You probably already know that vacuum cleaners use suction to pull debris out of carpets or off of surfaces.
What exactly is suction? Suction is what happens when the pressure in one area becomes lower than the pressure in another area. Whatever is in the higher pressure area will be forced into the lower pressure area, in nature’s attempt to even out the pressure.
So how does this work in a vacuum cleaner? Here’s how!
Vacuum has six basic parts
- An intake port – where dirt and debris enter the vacuum
- An exhaust port – where air exits the vacuum
- A motor – to run the machine
- A fan – to create air pressure
- A bag – to hold debris
- A housing unit – that holds the other five basic parts
How Vacuum Cleaners Work
To run a vacuum, one must plug it in. The motor runs on the electrical current. There’s a fan attached to the motor.
The fan turns and air is forced toward the exhaust port.
The particles of air that the fan forces towards the exhaust port become denser (closer together) causing more air pressure in front of the fan and less behind the fan.
When the pressure behind the fan falls below the pressure of the air outside of the vacuum, air from the outside of the vacuum then forces its way into the vacuum through the intake port in an attempt to equalize the air pressure.
Contrary to what one might think, the lower pressure air inside doesn’t suck the outside air in – the outside air forces its way in. And with the outside air comes the dirt and debris on your carpet or your drapes, or whatever else you might be attempting to vacuum.
The air particles, as they move, brush up against particles on your carpet or drapes, and, if the particle is light enough and the suction is strong enough, the particle will be forced, with the outside air, into the vacuum.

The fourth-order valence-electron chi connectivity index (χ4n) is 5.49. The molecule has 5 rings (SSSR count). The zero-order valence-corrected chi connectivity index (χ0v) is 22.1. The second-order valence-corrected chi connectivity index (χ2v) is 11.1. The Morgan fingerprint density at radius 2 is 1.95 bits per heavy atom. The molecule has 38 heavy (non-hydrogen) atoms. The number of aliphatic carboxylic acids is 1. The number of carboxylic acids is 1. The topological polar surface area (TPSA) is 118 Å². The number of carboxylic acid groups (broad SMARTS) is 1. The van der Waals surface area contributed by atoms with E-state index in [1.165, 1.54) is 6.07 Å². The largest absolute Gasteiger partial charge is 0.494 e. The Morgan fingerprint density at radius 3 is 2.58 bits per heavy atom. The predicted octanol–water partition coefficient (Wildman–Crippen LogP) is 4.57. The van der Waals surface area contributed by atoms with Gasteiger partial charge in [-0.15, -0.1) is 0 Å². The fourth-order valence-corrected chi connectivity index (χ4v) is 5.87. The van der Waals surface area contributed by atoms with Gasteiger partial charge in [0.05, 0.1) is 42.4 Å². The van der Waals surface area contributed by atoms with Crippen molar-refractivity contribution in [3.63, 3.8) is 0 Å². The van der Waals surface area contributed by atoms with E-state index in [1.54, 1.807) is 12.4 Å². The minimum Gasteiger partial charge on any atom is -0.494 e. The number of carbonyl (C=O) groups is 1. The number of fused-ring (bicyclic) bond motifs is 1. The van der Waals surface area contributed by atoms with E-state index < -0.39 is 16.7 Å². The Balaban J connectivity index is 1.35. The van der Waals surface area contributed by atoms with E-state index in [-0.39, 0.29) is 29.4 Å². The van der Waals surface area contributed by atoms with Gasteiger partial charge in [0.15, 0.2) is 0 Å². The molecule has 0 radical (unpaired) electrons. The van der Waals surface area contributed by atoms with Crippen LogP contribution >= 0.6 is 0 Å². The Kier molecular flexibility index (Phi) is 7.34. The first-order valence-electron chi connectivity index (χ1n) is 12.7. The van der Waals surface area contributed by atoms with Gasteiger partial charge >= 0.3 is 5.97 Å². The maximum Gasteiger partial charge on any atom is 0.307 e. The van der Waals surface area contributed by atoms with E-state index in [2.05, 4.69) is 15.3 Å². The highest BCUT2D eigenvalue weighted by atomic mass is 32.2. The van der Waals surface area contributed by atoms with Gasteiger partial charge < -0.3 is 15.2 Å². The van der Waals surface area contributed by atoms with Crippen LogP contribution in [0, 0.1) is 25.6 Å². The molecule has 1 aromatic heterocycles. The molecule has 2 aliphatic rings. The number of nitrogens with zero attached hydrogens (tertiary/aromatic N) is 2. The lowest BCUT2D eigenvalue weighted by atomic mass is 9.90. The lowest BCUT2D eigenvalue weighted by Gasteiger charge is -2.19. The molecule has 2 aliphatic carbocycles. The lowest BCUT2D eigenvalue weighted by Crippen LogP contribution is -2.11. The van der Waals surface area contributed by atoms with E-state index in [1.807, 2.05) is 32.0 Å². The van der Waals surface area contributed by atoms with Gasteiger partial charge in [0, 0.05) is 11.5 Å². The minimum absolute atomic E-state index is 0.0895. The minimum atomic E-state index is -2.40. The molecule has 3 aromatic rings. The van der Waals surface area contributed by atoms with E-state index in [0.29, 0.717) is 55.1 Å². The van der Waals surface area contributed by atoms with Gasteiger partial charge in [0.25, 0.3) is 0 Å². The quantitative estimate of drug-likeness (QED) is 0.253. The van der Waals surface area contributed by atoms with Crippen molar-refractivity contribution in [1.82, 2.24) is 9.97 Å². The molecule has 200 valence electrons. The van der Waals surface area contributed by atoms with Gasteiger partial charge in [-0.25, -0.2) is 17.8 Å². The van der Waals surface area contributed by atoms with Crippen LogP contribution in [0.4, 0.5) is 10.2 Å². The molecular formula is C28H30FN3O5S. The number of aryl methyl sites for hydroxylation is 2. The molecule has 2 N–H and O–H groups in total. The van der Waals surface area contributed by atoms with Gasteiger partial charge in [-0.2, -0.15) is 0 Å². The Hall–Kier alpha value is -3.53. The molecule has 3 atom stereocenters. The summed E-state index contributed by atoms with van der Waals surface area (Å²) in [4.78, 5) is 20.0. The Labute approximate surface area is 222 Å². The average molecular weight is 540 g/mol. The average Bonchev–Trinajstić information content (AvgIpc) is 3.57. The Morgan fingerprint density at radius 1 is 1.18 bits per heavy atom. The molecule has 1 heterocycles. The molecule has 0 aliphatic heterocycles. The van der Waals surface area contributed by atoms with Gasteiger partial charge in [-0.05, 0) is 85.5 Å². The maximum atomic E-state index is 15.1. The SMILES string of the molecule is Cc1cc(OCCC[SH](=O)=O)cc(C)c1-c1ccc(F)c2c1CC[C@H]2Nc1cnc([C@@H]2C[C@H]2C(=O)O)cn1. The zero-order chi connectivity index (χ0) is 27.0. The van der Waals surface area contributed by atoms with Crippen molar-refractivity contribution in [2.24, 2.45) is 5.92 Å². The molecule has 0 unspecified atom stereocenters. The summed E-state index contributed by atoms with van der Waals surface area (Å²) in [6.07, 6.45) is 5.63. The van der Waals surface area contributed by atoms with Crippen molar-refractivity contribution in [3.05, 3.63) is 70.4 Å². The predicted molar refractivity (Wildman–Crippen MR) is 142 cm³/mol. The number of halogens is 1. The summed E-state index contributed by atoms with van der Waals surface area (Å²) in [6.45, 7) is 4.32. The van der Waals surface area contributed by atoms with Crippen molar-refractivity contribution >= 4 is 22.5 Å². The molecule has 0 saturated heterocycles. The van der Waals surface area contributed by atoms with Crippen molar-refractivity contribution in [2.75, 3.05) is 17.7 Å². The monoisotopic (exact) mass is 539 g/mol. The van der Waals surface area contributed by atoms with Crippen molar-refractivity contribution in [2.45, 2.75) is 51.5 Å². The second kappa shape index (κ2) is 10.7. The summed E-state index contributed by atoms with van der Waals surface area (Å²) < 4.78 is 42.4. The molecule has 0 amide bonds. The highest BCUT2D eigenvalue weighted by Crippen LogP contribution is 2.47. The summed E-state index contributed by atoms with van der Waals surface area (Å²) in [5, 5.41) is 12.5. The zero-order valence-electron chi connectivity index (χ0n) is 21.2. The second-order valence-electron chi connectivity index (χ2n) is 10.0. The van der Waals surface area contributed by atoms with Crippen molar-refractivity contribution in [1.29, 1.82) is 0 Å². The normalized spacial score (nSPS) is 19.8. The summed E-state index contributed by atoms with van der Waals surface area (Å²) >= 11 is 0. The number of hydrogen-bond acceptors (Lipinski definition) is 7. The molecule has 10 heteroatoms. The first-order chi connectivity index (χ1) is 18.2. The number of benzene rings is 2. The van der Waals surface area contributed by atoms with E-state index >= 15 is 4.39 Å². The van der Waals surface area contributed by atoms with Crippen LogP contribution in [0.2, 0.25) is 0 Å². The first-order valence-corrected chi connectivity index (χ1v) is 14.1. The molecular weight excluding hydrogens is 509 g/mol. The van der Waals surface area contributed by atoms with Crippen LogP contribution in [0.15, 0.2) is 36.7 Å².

If the vacuum has brushes they will push dirt and other particles up into the air stream, allowing the stream to carry the dirt along into the vacuum.
As the fan continues to run, there will be a stream of air constantly running into the vacuum and out the exhaust port.
Along the way, the air is going to go through the bag of the vacuum. The bag is a big filter that keeps particles in but allows air to flow through. Some vacuums have a bag at the end of the vacuum near the exhaust port and others have bags close to the intake port.
What Causes a Vacuum Cleaner to Have a Powerful Suction?
The strength of a vacuum’s suction depends upon a number of things:
- How strong the fan is
- Whether there is anything blocking the flow of air between the intake and the exhaust port causing drag
- The size of the intake port. The smaller the intake port, the stronger the suction.
Here are some other vacuum cleaners related sites that I found for you to browse. Thanks for visiting Vacuum Cleaners Reviews blog.
Are vacuum cleaners bad for your health? - CBS ... - CBS News.com
Vacuum permeability encyclopedia topics | Reference.com
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